From LA to New York, Trends Move With the Tides

Fashion is unquestionably a global industry and, in America, it’s no secret that clothing designers and manufacturers are concentrated on or around the West and East coasts. Studios in New York, Los Angeles and surrounding metropolis are busy with designers, models, showroom staff and Fashion Week fanfare. A close look into the creative clusters on each coast reveals that American designers are setting trends in tune with their home bases, and a stroll down Fifth Avenue or Melrose Place is an easy opportunity to step inside the small shops and boutiques operated by some of the world’s top designers.

There’s no doubt the friendly competition between West and East coast artists results in the edgy, youthful looks that go on to gain popularity around the world, but what kind of clothes make the grade? Here are a few style categories you might see on either side of the country.


Styles on the streets of L.A., New York and other coastal cities confirm that American music and skateboarding has produced a parallel industry of cool, chic streetwear. In clothing terms, the genres of punk rock, hip-hop, ska, techno and electric funk translate into hoodies, baggy pants, cargos and zip-up overalls branded by designers who are often active participants in the culture they’re expressing. James Jebbia, founder of Supreme, started out in New York’s punk rock skating scene. Since Californians loved his hybrid Levis and graphic print hoodies, he soon opened up shop there. New York designer Leah McSweeney founded the “feminine and feminist” label Married to the Mob to give girls and women the slouchy sweats and bomber jackets that let them claim street cred too. And anyone can shop at Los Angeles’ Noon Goons – the loose-cut hoodies and colorful zip-up jackets don’t discriminate according to gender (even though the velour zipper-pull Henleys might be for men only).


Clothing trends on the American coasts are sometimes geared toward saying something strong about a social issue or political concern. The reverse psychology of OBEY, a label produced by West Coast activist Shepard Fairey, encourages wearers of the printed casual clothing to promote pro-art messages on the shirts, jackets and zippered packs the company sells online. Another trend tiding from the coasts – recycled fabrics and sustainable materials – is embodied in the jeans, jumpsuits and swimwear made by Reformation, a Los Angeles label created by “dress healthy” advocate Yael Aflalo. The popularity of “statement wear” is also evident in the number of pop-up shirt shops that set up on busy streets or protest marches to sell messages of the moment to passionate passersby. “Fast fashion” T-shirt designers like Bella + Canvas of New York make the process affordable and accessible to all body types and sizes.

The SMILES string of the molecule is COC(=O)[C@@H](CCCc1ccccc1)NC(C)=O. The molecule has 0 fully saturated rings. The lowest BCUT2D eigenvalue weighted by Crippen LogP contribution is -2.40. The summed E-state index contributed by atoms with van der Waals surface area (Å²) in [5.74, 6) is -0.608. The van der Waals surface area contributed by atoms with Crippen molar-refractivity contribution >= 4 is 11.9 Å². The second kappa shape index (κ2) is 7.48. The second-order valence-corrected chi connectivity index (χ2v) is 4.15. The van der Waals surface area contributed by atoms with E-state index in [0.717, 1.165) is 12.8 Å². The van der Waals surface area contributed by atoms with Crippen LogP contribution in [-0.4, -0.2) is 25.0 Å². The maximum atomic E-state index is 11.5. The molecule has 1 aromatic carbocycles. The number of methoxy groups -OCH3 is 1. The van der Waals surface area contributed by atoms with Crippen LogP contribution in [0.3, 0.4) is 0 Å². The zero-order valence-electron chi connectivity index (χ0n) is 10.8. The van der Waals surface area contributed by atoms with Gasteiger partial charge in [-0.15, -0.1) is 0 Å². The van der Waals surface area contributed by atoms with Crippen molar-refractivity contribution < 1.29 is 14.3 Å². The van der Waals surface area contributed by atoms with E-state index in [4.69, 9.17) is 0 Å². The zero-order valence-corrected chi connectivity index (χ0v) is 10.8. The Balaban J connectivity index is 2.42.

Look to both the East and West for celebrities with their own fashion lines and labels. Comedian Melissa McCarthy puts out cheerful collections of asymmetrical jackets, jeans, and ruffled dresses and tops available to every size on the spectrum. Actress Zendaya Coleman isn’t quite as size-aware with her line, Daya, but makes up for it with the creative designs and materials used for the brand’s track suits, shirt dresses and cuffed pants. The celebrity influence coming from the coasts isn’t always concentrated in the clothing itself, but in who is wearing it: An editorial shoot featuring famous Californians Lily Rose-Depp or Kendall Jenner can take a label through the roof within a week. Other celebrities keep it real by focusing their fashion on positive ideas like faith, truth and justice, as is the case with Humble Beast, a clothing and music label co-headed by L.A. native Kendrick Lamar.


From sea to shining sea are luxury fashion brands that might not be within wallet’s reach for most Americans but stand in the spotlight of Vogue editorial spreads and Fashion Week runway shows. Besides upping the game with luxury zippers and deluxe hardware, trends set by pricey brands like Public School, Amiri and Libertine are taken up by clients willing to spend more on quality clothing that’s artfully designed but perhaps wearable only in exclusive environments. The impractical but show-stopping looks from Los Angeles designer Rick Owens might be an example: His collection of draped dresses and cloaks speak to clothing connoisseurs who have both fashion intellect and deep pockets. For those looking for casual clothes with a luxury feel, there’s The Elder Statesman, a California-based clothier of tie-dye sweaters and knit skull caps priced much higher than the skateboards you’d use when wearing them.

With so many popular labels coming from hubs like London, Hong Kong, Rome and Paris, it might feel at times that American designs are lost in the color collage. Yet trends from both coasts ebb and flow just as the waters themselves. It’s not likely that American designers will slow down anytime soon, so pull on your color-blocked brass zipper hoodie and hoist a simple, sustainable backpack over your shimmer-powdered shoulders, because the trends are heating up. You can bet that all creatures great and small, from Kim and Kanye’s kids to pit bull terriers, will never stop showing off the designer apparel that makes America the trendiest nation on the globe.